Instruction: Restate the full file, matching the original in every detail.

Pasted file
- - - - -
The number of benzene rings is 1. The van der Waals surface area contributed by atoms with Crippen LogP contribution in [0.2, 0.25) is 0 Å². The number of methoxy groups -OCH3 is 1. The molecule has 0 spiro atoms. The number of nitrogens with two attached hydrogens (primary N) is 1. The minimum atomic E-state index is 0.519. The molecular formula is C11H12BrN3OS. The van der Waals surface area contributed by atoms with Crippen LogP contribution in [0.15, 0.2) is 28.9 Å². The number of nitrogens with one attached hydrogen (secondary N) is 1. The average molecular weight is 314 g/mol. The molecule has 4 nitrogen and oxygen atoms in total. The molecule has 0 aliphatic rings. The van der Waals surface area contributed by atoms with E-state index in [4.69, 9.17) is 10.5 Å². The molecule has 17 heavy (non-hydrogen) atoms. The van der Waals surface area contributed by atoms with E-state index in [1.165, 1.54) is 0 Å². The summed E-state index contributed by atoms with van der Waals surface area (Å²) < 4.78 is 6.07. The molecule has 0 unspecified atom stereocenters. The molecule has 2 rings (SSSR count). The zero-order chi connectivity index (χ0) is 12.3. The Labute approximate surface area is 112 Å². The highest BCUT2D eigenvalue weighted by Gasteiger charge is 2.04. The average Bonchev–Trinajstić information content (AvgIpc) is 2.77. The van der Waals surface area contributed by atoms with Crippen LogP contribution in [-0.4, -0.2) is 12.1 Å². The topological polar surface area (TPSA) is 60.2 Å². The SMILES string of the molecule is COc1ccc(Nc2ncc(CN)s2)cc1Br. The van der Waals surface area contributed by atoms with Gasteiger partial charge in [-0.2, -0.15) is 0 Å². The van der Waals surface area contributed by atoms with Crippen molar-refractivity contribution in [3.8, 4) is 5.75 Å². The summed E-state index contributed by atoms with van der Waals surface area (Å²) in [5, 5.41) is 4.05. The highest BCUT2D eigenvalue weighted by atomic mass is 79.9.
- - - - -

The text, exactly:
The number of benzene rings is 1. The van der Waals surface area contributed by atoms with Crippen LogP contribution in [0.2, 0.25) is 0 Å². The number of methoxy groups -OCH3 is 1. The molecule has 0 spiro atoms. The number of nitrogens with two attached hydrogens (primary N) is 1. The minimum atomic E-state index is 0.519. The molecular formula is C11H12BrN3OS. The van der Waals surface area contributed by atoms with Crippen LogP contribution in [0.15, 0.2) is 28.9 Å². The number of nitrogens with one attached hydrogen (secondary N) is 1. The average molecular weight is 314 g/mol. The molecule has 4 nitrogen and oxygen atoms in total. The molecule has 0 aliphatic rings. The van der Waals surface area contributed by atoms with E-state index in [4.69, 9.17) is 10.5 Å². The molecule has 17 heavy (non-hydrogen) atoms. The van der Waals surface area contributed by atoms with E-state index in [1.165, 1.54) is 0 Å². The summed E-state index contributed by atoms with van der Waals surface area (Å²) < 4.78 is 6.07. The molecule has 0 unspecified atom stereocenters. The molecule has 2 rings (SSSR count). The zero-order chi connectivity index (χ0) is 12.3. The Labute approximate surface area is 112 Å². The highest BCUT2D eigenvalue weighted by Gasteiger charge is 2.04. The average Bonchev–Trinajstić information content (AvgIpc) is 2.77. The van der Waals surface area contributed by atoms with Crippen LogP contribution in [-0.4, -0.2) is 12.1 Å². The topological polar surface area (TPSA) is 60.2 Å². The SMILES string of the molecule is COc1ccc(Nc2ncc(CN)s2)cc1Br. The van der Waals surface area contributed by atoms with Gasteiger partial charge in [-0.2, -0.15) is 0 Å². The van der Waals surface area contributed by atoms with Crippen molar-refractivity contribution in [3.8, 4) is 5.75 Å². The summed E-state index contributed by atoms with van der Waals surface area (Å²) in [5, 5.41) is 4.05. The highest BCUT2D eigenvalue weighted by atomic mass is 79.9.